The state’s third-largest health plan, Blue Shield of California, will no longer send patients to UCLA Medical Center, one of the nation’s top-ranked facilities, because the hospital wants too much money for its services, the insurer said Wednesday.
The hospital, with campuses in Westwood and Santa Monica and more than 1,000 beds, has been part of Blue Shield of California’s network for two decades. But months of negotiations about payment broke down Tuesday, both sides said.
The split underscores the growing financial pressures faced by both insurers and care providers as healthcare costs rise.
Hospital services represent about a third of healthcare costs, the largest portion, but operators say they face unique financial hurdles as well, like uncompensated care for the uninsured. Insurers say they need to find ways to keep premiums down.
UCLA’s “demands were well in excess of what comparable facilities have been receiving,” said Tom Epstein, a spokesman for the nonprofit Blue Shield.
The hospital said it was simply seeking fair compensation for the quality of treatment it provides. “Blue Shield has been unable to provide UCLA with an offer that adequately reimburses ... for the high-quality, complex care that is provided to its members,” said hospital spokeswoman Roxanne Yamaguchi Moster.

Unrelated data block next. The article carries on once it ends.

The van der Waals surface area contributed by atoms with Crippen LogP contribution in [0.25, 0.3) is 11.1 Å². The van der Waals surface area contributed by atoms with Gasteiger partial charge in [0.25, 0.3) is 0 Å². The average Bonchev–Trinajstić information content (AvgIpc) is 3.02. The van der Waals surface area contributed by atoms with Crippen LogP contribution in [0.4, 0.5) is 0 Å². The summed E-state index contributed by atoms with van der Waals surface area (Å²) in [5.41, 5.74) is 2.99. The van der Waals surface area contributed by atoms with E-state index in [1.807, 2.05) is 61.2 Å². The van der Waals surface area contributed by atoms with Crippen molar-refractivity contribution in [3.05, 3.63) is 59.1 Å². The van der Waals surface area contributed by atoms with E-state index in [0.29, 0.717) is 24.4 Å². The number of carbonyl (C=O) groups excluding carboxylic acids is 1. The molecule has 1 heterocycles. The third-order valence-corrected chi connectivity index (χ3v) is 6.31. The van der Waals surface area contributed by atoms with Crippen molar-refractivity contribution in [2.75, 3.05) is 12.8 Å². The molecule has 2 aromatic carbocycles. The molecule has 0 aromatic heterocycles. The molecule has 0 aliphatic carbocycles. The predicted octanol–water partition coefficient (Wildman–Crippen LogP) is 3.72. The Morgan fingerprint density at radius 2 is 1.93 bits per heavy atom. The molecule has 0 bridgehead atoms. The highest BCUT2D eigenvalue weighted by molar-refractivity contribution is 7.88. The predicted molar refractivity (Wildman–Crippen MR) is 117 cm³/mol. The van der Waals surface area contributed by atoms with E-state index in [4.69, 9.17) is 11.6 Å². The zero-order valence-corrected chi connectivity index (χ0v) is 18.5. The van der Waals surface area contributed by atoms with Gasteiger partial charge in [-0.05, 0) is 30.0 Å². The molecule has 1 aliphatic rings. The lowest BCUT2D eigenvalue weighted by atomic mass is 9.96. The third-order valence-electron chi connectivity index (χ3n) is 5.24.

The hospital was recently ranked fifth-best in the nation by U.S. News & World Report magazine and still contracts with other insurers, such as Blue Cross of California, Aetna and Cigna.
About 4,000 of Blue Shield’s managed-care plan members will have to seek treatment at other facilities, including Childrens Hospital Los Angeles and St. Vincent’s Medical Center in Los Angeles, Epstein said.
Those in preferred provider organization plans will pay higher out-of-pocket costs if they go to the UCLA hospitals, except in cases of emergency.
Those with scheduled surgeries or already receiving treatment for serious ailments will not be affected, Epstein said.
Blue Shield has nearly 500,000 members in Los Angeles County and 3.3 million in the state.